People with MS are not more susceptible to COVID-19 infection than the UK general population, suggest results of the largest community-based study of COVID-19 in people with MS worldwide [1]. During lockdown, with strict physical distancing measures, disease-modifying treatment (DMT) use or physical disability did not increase the likelihood of contracting COVID-19 or affect recovery from COVID-19.

The results of this study were presented as a late-breaking abstract by Afagh Garjani (University of Nottingham, United Kingdom). The study’s objectives were to evaluate the trend of COVID-19 incidence in MS patients, their behavior in response to the outbreak, and the impact of demographic and clinical characteristics on COVID-19 risk. Participants of the existing United Kingdom MS Register (UKMSR) were asked to answer a COVID-19-related survey at participation and a follow-up survey every 2 weeks, depending on whether they reported COVID-19.

The mean age of the 5,309 participants was 52.4 years, 76.1% were female, and 95.7% were of white ethnicity. The overall incidence of self-diagnosed COVID-19 in this cohort of MS patients was 535 (10.1%). In a time when testing facilities were still very limited, 75 of these 535 COVID-19 cases were also confirmed by RT-PCR test. The COVID-19 incidence peaked during the second week after lockdown started on 23 March 2020 (13.2%) and dropped to 3.5% in the 10th week.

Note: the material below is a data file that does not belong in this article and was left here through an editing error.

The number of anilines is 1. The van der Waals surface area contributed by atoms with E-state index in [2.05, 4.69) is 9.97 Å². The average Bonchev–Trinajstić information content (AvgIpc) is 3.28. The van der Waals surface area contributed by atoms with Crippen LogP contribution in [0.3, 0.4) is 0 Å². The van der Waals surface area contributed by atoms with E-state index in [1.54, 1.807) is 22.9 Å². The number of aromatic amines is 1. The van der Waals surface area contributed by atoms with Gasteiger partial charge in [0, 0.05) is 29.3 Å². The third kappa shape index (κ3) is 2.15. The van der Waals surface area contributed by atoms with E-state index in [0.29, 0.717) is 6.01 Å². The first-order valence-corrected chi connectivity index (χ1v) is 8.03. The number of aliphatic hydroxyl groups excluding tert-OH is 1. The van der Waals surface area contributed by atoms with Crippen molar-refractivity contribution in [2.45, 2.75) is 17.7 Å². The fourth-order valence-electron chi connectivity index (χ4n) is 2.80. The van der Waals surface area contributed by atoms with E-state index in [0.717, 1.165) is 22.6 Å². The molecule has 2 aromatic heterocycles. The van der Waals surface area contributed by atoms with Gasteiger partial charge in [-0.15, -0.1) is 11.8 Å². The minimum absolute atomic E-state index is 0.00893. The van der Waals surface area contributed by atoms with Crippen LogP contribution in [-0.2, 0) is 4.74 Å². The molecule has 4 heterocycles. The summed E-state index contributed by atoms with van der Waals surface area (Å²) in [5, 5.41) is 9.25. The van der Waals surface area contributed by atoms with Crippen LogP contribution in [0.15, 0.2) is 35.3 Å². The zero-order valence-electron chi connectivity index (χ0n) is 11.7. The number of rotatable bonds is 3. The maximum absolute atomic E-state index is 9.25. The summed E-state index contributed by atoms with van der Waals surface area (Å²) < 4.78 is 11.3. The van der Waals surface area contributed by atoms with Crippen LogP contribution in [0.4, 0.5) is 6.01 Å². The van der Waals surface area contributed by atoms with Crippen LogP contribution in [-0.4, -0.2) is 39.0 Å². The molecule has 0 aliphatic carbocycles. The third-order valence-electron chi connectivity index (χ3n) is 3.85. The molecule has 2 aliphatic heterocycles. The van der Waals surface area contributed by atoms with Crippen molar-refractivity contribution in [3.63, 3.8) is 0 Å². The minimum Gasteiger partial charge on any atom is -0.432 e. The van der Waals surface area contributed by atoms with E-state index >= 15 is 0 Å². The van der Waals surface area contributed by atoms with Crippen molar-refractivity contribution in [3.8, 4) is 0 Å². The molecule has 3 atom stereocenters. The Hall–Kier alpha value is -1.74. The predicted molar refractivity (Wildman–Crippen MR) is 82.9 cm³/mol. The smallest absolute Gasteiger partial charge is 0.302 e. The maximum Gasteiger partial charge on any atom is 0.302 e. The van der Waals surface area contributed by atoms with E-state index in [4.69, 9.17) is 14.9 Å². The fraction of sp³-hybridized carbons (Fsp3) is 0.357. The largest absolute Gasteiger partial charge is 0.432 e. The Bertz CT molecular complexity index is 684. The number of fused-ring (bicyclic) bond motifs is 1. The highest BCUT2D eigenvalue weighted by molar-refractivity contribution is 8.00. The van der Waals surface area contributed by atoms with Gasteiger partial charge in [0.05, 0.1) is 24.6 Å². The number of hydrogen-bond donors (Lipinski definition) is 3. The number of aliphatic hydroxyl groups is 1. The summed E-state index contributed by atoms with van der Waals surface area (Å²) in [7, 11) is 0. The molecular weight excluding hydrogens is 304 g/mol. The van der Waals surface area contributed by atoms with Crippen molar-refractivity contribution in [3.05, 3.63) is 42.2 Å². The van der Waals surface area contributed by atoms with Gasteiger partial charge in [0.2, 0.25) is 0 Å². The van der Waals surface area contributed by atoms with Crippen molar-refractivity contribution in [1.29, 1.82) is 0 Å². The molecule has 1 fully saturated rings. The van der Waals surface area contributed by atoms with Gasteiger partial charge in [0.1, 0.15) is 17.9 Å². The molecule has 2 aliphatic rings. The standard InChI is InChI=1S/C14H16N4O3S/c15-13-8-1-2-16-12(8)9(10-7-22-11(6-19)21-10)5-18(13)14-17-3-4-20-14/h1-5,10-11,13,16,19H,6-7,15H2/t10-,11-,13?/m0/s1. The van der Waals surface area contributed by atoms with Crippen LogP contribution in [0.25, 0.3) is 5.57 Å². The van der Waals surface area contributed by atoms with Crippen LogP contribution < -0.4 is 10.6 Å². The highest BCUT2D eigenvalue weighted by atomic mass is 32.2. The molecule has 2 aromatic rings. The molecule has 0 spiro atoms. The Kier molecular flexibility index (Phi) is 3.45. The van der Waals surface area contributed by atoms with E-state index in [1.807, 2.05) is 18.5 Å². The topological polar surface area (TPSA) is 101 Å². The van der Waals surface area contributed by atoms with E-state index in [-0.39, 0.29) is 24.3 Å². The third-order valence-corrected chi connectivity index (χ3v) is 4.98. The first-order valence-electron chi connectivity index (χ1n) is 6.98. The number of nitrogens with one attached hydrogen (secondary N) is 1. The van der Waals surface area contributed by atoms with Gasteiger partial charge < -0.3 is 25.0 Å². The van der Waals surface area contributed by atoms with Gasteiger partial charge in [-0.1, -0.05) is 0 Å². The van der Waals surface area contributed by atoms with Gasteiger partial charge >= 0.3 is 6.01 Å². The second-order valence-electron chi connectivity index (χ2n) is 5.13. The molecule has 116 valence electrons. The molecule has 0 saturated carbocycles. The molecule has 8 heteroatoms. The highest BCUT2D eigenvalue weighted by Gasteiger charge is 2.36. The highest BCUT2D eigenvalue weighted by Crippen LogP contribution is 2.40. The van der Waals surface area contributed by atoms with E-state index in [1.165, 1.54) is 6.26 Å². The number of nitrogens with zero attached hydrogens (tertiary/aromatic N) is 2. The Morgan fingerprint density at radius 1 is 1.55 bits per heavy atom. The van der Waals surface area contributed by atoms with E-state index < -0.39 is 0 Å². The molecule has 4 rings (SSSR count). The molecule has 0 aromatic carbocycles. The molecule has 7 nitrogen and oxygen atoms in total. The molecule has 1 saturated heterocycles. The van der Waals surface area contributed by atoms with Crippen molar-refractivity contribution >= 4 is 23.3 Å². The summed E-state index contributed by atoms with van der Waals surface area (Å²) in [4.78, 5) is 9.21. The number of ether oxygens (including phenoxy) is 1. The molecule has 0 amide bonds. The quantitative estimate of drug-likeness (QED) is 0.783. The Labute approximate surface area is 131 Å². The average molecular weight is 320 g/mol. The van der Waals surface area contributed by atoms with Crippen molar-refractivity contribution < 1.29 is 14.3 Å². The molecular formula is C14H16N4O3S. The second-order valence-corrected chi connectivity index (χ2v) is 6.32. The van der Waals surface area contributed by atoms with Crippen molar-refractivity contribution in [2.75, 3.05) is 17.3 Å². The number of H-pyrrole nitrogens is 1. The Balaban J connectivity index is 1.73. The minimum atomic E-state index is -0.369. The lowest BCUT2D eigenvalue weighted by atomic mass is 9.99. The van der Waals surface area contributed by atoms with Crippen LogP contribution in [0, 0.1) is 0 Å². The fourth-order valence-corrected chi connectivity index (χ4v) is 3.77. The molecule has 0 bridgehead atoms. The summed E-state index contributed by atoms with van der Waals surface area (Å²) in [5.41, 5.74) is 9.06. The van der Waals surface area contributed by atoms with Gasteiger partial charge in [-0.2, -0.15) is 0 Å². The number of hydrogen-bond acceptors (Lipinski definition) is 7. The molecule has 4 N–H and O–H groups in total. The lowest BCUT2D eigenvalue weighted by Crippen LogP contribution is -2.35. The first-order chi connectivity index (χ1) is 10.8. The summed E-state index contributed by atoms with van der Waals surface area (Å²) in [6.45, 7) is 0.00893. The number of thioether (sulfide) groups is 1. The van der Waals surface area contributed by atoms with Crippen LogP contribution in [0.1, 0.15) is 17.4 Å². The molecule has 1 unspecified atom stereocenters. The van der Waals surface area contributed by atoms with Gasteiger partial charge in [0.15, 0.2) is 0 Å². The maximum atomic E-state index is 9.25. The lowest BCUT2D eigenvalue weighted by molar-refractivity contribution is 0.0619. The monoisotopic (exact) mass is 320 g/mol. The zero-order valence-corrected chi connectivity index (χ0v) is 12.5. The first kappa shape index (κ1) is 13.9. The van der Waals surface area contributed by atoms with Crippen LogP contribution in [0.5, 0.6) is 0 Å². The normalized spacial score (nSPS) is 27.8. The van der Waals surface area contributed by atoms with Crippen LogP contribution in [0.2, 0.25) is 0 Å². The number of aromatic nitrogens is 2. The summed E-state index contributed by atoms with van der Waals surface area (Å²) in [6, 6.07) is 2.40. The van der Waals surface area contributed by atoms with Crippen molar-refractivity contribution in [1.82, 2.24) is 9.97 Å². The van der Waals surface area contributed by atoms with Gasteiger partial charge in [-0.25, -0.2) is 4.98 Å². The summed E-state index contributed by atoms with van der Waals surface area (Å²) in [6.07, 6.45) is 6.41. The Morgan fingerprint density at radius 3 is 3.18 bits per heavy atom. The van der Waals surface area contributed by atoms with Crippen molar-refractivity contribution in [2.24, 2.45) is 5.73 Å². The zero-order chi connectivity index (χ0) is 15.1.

The percentage of patients going into self-isolation during lockdown (23 March – 23 June 2020) was 47%.

The strongest predictor was higher web-based Expanded Disability Status Scale (EDSS) score (OR 1.389; 95% CI 1.333-1.447). Other predictors were progressive MS and using monoclonal antibodies or fingolimod. Older age, higher EDSS, or progressive MS lowered the risk of contracting COVID-19. This is not surprising as these populations were more likely to self-isolate. White ethnicity was associated with a significantly lower likelihood of having COVID-19 (OR 0.495; 95% CI 0.347–0.705). Type of MS, disease duration, or using DMT did not alter the likelihood of contracting COVID-19. Of 336 COVID-19 patients of whom data on disease course were available, 249 (74.1%) recovered. These preliminary findings did not show an association between faster recovery and any MS-related factors, including EDSS score or taking DMT.

1. Garjani A. MSVIRTUAL2020, Abstract SS02.01